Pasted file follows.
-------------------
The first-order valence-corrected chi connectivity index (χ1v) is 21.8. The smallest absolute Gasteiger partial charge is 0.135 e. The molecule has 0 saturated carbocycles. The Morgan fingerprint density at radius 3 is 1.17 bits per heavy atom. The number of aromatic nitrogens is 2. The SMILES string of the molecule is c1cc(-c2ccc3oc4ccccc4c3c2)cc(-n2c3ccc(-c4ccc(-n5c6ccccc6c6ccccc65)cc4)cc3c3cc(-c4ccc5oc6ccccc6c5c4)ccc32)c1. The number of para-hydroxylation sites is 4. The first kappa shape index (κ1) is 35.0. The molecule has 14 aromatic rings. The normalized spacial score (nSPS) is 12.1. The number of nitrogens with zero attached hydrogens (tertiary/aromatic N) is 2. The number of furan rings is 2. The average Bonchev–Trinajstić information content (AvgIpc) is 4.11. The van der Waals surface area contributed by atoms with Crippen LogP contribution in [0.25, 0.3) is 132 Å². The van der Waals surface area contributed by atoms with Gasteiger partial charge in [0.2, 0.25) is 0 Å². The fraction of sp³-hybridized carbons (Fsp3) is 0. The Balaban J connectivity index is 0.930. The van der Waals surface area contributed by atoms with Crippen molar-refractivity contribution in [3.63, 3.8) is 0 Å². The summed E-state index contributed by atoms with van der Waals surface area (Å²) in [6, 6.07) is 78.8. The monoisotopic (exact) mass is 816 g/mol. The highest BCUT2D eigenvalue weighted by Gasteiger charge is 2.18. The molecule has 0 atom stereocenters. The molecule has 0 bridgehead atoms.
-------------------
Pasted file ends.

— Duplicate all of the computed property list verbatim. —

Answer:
The first-order valence-corrected chi connectivity index (χ1v) is 21.8. The smallest absolute Gasteiger partial charge is 0.135 e. The molecule has 0 saturated carbocycles. The Morgan fingerprint density at radius 3 is 1.17 bits per heavy atom. The number of aromatic nitrogens is 2. The SMILES string of the molecule is c1cc(-c2ccc3oc4ccccc4c3c2)cc(-n2c3ccc(-c4ccc(-n5c6ccccc6c6ccccc65)cc4)cc3c3cc(-c4ccc5oc6ccccc6c5c4)ccc32)c1. The number of para-hydroxylation sites is 4. The first kappa shape index (κ1) is 35.0. The molecule has 14 aromatic rings. The normalized spacial score (nSPS) is 12.1. The number of nitrogens with zero attached hydrogens (tertiary/aromatic N) is 2. The number of furan rings is 2. The average Bonchev–Trinajstić information content (AvgIpc) is 4.11. The van der Waals surface area contributed by atoms with Crippen LogP contribution in [0.25, 0.3) is 132 Å². The van der Waals surface area contributed by atoms with Gasteiger partial charge in [0.2, 0.25) is 0 Å². The fraction of sp³-hybridized carbons (Fsp3) is 0. The Balaban J connectivity index is 0.930. The van der Waals surface area contributed by atoms with Crippen molar-refractivity contribution in [3.63, 3.8) is 0 Å². The summed E-state index contributed by atoms with van der Waals surface area (Å²) in [6, 6.07) is 78.8. The monoisotopic (exact) mass is 816 g/mol. The highest BCUT2D eigenvalue weighted by Gasteiger charge is 2.18. The molecule has 0 atom stereocenters. The molecule has 0 bridgehead atoms.